Wednesday, April 18, 2007

fragility of life

One of the last things on your mind when you are at college at 19,20, or 21 years old, is dying. And even if you are morbid enough to think about death and dying, the last thing you expect is for some crazed and disturbed student to come into your classroom and blow you away! All yesterday, as I was watching the memorial services for the slaughtered at Virginia Tech, I thought back to my days as an undergraduate at the State University of New York (SUNY) at Stony Brook, and tried to imagine myself at 19 or 20, walking to class and then sitting there listening to my French professor (I was a French major, and one of the classrooms attacked was a French class)

Do we need any more reminders of the fragility of life. Those kids will never live to graduate college. They don’t have the luxury that I have been given-- that is, the time to get my affairs in order before I leave this earth. And they haven’t been allowed to live the almost-52 years that I have. And how about that Engineering teacher who survived the Nazis only to live to be a hero; he died trying to save the lives of his students.

But what continues to haunt me is that there were so many signs that the shooter was troubled -- rejection of others, and self-imposed solitude. And now it is coming out that he may have been the target of bullies. Are we so self-absorbed that we don’t take the time to comfort someone around us who may be hurting? So much was this kid hurting that he eventually built a wall around himself and wouldn’t let anyone in. He was probably so used to distrusting everyone that he drove away anybody who tried to befriend him, as a former roommate tried to do. He was so afraid of rejection by women that he became a stalker!

Do we value privacy so much that a student writes obviously disturbed essays and plays, and we are afraid that if we report it, we are afraid of violation? I personally read a play that he wrote for one of his classes -- it was on the web. I was extremely disturbed by the content of the play. I don’t know what I would have done if I had been the course instructor. I know that I referred a student to the guidance counselor once because his English teacher showed me something he had written where he had talked about killing his mother. The guidance counselor referred him to the principal, who did nothing. And when I followed up with the principal to make sure something was being done for him -counseling, referral etc, the principal refused to tell me what, if anything, was being done. All she could say was “Don’t worry, Ms. Cohen, I have it on file that you referred him, so you are covered”. I found out later that nothing was done, and I feared for Jeffrey, even though my butt was covered. And that’s what is important to everyone -- cover your butt and don’t get involved in something that’s not your problem.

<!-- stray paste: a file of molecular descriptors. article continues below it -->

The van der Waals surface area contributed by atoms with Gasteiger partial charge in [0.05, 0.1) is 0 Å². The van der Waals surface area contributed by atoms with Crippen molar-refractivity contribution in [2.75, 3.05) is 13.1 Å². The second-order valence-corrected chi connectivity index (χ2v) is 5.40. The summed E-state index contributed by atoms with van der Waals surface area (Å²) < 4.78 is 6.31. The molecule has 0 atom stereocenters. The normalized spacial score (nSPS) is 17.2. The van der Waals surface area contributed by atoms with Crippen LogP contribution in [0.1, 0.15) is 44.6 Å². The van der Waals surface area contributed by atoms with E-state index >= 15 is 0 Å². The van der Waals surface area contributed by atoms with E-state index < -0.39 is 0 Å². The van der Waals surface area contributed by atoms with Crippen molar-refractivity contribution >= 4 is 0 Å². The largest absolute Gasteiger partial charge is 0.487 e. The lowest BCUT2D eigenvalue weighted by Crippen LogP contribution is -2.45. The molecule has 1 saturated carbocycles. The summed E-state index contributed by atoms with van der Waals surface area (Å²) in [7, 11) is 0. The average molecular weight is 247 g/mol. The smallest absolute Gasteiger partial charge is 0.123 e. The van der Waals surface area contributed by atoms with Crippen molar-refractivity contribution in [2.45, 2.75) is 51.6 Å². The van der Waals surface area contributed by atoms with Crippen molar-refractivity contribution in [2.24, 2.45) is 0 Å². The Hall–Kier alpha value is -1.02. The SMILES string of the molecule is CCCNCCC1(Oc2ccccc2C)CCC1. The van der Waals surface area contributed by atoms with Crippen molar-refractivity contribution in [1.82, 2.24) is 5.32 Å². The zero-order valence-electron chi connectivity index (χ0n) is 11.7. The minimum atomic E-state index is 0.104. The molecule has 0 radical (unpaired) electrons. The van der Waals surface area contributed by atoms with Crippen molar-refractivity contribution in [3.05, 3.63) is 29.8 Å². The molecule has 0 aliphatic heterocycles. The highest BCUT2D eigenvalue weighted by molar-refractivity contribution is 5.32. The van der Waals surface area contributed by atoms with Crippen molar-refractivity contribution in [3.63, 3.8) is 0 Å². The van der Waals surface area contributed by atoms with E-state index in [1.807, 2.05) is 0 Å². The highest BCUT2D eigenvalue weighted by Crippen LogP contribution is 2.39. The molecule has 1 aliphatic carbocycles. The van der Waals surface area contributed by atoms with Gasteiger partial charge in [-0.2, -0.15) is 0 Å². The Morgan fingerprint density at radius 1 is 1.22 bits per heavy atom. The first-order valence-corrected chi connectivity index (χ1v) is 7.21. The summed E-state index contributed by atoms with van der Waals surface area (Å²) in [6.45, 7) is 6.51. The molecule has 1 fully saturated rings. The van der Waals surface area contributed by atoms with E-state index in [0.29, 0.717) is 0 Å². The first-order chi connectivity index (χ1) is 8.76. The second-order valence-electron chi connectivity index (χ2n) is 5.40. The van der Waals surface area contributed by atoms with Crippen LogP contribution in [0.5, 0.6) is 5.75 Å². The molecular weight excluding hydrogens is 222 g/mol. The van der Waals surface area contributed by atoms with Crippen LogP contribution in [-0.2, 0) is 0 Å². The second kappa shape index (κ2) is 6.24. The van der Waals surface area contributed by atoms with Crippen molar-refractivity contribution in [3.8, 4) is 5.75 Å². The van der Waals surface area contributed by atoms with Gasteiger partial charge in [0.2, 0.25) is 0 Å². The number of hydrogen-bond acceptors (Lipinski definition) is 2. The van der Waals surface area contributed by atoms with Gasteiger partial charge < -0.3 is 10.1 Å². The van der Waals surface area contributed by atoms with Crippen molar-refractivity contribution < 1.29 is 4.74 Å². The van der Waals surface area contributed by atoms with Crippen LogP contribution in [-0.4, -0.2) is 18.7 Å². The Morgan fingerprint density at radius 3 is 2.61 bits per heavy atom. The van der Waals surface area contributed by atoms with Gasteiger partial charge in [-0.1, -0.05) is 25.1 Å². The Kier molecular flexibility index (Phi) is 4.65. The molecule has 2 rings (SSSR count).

On other notes, the weather is starting to calm down. I have another open house this Saturday and hopefully that will make up for the one we had last Sunday during the storm. Now that I no longer file income tax, because Social Security is my only income, the benefit of owning my apartment is not relevant anymore. I am getting ready for the Ride for Life, and they tell me I have to raise $500. It’s really difficult for me to ask for donations when I am going to have to raises money all over again for the Walk to D’Feet for September 30. And Washington DC is coming and on May 9, we are going to have front row outside of the Today Show, and be interviewed by Al Roker. Starting next week and going into the first week of June, Duane Reade Drug stores will be selling paper feet with $1 donations to ALS, followed by a similar promotion at North Fork Bank/